Climate change and anthropogenic activities represent key challenges to the sustainability of ecosystems, affecting food, water, and cultural security, hence impacting human rights, indigenous rights, and vulnerable peoples. In the spirit of reconciliation in nation-to-nation relations, the recognition of the Aboriginal right to be equally involved in decision-making regarding land management, addressing climate change, and sustainability of resources is not only imperative, but a Crown obligation to maintain the ability and opportunity to practice Aboriginal & Treaty Rights, for generations to come.

  • Helping organizations manage and monitor the health, sustainability of, and access to their lands and resources for current and future generations of rights-holders. 

  • Gathering Aboriginal perspectives on reclamation, fish, water quality and quantity, wildlife and other traditional resource and access concerns to provide feedback and Aboriginal knowledge for inclusion in government, industry, and environmental organizations plans, policies and initiatives;

  • Liaising with government agencies, proponents, and environmental and monitoring organizations regarding monitoring and cumulative effects management;

  • Sourcing opportunities for community member environmental monitoring training and participation in field surveys, and monitoring programs;

  •  Representation in environmental organizations;

  • Promotion of Traditional Ecological Knowledge (TEK/TK) in environmental monitoring, and government land management plans for adoption of meaningful thresholds that include relevant cultural criteria;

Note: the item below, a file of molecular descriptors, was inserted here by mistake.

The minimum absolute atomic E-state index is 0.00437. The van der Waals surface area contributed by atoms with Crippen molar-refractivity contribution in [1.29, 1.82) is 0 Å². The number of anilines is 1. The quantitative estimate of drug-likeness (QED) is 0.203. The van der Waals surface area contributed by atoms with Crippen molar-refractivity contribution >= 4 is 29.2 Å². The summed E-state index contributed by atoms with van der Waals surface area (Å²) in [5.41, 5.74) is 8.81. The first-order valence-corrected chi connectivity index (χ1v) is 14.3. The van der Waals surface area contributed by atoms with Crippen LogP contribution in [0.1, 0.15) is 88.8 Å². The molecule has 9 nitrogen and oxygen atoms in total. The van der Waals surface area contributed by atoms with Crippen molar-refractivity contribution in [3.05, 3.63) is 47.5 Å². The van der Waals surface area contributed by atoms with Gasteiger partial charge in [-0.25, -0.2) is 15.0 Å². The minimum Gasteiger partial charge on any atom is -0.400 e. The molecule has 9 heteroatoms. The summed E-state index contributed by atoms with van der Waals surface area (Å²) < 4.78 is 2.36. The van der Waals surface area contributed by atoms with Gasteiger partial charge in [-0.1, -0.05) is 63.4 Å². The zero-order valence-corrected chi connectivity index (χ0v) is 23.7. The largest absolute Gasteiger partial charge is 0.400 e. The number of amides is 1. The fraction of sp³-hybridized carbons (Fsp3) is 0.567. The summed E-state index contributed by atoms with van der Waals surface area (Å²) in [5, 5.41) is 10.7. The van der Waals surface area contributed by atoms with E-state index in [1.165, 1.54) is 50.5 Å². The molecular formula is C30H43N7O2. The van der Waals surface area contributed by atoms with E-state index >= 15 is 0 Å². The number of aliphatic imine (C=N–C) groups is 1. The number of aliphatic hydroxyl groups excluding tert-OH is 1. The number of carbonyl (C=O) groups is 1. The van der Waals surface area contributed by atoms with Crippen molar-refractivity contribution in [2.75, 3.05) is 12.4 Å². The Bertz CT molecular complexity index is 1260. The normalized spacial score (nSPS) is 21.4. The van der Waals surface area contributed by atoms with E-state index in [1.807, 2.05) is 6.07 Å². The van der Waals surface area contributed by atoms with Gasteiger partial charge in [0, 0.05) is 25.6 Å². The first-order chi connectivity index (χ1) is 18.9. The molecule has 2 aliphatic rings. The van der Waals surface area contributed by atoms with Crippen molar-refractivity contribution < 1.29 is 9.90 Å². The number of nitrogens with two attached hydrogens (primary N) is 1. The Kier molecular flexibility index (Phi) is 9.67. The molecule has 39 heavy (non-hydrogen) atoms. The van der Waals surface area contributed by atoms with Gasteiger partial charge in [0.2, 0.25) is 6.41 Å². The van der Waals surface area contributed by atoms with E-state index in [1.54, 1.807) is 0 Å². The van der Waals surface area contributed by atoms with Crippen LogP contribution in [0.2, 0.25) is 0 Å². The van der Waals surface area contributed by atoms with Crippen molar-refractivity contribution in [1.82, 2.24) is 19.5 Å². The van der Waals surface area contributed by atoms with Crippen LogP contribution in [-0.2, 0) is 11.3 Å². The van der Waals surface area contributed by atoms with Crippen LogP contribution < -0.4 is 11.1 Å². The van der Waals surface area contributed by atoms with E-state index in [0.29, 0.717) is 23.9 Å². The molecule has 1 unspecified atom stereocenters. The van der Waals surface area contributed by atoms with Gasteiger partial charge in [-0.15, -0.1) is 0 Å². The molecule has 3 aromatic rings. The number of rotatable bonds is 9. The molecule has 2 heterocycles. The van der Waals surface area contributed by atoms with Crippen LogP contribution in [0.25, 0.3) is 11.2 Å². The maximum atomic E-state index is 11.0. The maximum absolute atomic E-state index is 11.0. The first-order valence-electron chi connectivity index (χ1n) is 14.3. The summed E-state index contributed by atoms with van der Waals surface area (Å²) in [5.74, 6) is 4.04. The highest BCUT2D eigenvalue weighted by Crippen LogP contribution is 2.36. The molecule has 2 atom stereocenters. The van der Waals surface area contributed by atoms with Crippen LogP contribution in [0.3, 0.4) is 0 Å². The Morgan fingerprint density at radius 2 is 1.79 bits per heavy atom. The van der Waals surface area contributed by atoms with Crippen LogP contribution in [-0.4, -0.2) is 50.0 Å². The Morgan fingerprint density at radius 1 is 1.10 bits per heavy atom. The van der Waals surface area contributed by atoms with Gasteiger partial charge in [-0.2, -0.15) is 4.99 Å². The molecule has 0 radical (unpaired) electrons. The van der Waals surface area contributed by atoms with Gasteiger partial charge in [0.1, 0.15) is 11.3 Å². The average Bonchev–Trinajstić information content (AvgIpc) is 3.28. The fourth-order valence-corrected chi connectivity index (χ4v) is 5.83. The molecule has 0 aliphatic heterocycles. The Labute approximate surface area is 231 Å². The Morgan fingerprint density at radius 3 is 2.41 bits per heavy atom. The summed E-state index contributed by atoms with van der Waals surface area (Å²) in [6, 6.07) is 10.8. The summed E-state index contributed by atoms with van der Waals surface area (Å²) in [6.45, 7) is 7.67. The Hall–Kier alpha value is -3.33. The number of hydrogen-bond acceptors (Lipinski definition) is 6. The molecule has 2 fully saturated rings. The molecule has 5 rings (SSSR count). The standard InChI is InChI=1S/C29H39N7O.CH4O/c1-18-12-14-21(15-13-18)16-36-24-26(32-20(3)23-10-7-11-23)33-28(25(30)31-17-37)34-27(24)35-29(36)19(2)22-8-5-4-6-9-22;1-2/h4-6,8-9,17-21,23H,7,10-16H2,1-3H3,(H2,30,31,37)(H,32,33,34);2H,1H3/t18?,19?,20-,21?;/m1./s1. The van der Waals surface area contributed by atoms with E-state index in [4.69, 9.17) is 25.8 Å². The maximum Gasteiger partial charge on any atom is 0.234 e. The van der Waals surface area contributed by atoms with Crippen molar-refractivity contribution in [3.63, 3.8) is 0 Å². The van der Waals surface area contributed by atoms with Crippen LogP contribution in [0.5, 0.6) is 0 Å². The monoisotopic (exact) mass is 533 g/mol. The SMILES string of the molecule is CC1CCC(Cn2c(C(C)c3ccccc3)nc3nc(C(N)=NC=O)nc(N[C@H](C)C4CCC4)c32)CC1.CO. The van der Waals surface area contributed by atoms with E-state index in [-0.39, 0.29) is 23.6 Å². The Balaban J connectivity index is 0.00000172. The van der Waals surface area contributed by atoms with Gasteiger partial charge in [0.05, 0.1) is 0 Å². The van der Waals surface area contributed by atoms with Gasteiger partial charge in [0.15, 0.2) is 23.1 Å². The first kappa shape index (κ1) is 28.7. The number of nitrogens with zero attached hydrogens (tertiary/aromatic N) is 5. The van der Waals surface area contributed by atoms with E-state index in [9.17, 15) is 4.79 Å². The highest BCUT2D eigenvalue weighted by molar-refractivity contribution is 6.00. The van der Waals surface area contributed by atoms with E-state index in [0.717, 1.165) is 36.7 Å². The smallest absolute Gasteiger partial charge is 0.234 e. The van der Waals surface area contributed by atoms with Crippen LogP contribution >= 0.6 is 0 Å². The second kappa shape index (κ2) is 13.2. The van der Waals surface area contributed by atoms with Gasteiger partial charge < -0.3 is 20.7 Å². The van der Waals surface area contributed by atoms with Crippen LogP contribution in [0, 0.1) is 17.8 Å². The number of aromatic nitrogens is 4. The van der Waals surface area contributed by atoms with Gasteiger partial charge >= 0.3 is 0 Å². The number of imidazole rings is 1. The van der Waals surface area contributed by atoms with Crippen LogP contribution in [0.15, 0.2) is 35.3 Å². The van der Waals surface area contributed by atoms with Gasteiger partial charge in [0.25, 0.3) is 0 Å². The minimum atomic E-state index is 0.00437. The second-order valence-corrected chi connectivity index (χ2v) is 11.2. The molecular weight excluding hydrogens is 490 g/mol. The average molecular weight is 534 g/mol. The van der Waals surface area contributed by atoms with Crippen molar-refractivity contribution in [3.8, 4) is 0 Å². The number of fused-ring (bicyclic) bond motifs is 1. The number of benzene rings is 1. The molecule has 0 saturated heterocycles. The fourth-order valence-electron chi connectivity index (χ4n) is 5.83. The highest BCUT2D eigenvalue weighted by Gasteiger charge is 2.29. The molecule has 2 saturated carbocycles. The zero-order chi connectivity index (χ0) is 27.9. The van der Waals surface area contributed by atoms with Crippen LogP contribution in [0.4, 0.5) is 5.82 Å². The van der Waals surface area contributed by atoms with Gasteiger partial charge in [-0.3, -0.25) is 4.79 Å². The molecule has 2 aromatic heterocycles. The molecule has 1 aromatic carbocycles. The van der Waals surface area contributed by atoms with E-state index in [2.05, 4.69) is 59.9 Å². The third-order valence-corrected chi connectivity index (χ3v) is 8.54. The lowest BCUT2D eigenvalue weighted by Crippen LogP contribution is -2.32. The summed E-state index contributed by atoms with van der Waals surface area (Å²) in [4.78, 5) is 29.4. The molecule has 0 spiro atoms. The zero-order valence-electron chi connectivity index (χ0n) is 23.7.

• Promotion of food, water, and cultural security for Aboriginal Peoples in the face of climate change, development, and government land management plans through regional, national, and international policies, reports, conventions, protocols, and declarations, such as: the Report of the Royal Commission on Aboriginal Peoples, the Truth & Reconciliation Commission Report, the Convention on Biodiversity Article 8(j), the Nagoya Protocol, Kyoto Protocol, and the United Nations Declaration of the Rights of Indigenous Peoples.

Woven Paths Projects

  • Client technical support and representation on Alberta Environment and Sustainable Resource Development – Alberta Environment and Parks – Land Use Secretariat LARP and Sub-Regional Plans; 

  • Client petition signatory to UN World Heritage Centre/IUCN Reactive Monitoring Mission to Wood Buffalo National Park World Heritage Site (Decision 39 COM 7B.18, Annex 1) to assess the state of conservation and potential threats to its ecological and universal value;

  • Client technical support and representation for Teck Resources Ltd. Wildlife & Access Mitigation Workshops, 
     
  •  Client representation at the Alberta Land Institute Symposium, and address of ALI government policy-makers for inclusion of Aboriginal TK and land use values in their research criteria. 
     

Additional Services